People tend to be brand-loyal on expensive things, and when the camera-systems really hit in earnest in the 60s, brand-loyalty became entrenched. So a lot of people are Nikon people, and a lot are Canon people, and a lot of them are Minolta people, and so on, much the way that there are Ford and Chevy and Toyota people now.
Most of us are willing to admit that the other guys make good, perhaps even great, cameras. But they are all designed and engineered a little differently, they all feel a little different in our hands, the lenses and accessories are different, and it takes a fair amount of gray-matter to keep all the models and upgrades straight for a single manufacturer, must less several. So we tend to pick a brand we like and stick with it.
I'm a Canon guy, so I have a lot of Canon stuff and I know a fair amount about them. But I did pick up this Nikon Nikkormat FTN anyway, and its 50mm Nikkor AI lens, as a curiosity. It's a nice camera, but it's definitely a Montague in a Capulet home.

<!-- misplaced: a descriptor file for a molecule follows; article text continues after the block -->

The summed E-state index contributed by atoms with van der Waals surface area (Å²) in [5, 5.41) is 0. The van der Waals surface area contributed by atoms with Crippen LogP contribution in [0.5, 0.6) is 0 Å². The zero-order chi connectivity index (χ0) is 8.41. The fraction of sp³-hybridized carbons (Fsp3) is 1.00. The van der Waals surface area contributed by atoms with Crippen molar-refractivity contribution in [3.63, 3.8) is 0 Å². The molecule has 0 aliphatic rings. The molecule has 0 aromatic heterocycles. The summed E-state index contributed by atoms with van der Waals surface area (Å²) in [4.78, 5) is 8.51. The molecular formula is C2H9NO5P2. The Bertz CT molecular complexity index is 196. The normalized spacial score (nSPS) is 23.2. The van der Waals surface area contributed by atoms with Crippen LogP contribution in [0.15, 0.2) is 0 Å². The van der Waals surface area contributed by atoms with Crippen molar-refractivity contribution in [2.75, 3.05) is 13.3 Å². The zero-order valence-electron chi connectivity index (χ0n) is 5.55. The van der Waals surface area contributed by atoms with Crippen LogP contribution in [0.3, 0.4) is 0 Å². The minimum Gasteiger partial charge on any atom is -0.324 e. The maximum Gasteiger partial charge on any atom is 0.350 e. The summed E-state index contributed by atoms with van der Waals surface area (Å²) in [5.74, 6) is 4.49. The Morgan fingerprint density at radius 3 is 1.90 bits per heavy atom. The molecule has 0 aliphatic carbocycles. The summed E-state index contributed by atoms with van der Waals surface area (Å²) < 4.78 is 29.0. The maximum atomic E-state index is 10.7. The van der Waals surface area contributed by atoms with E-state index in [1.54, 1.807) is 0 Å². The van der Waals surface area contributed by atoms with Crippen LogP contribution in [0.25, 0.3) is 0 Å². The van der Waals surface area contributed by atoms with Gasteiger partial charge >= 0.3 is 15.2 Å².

The Nikkormats were Nikon's mid-tier camera line, competing with the Canon F-series and the Minolta srT series. Unlike its big-brother, the Nikon F, a Nikkormat did not have the interchangable prisms, or the winders or motor drives or backs. But it got to use the famous Nikkor lenses, and that was more than enough.
Another all-metal, all manual camera, it looks and feels like a tank. Pros used them as back-up cameras, and students knocked them around. They take a beating and keep ticking. That's the nice thing about these all-metal wonders from the 60s and 70s, they'll be running long after the electronic marvels have electronically died.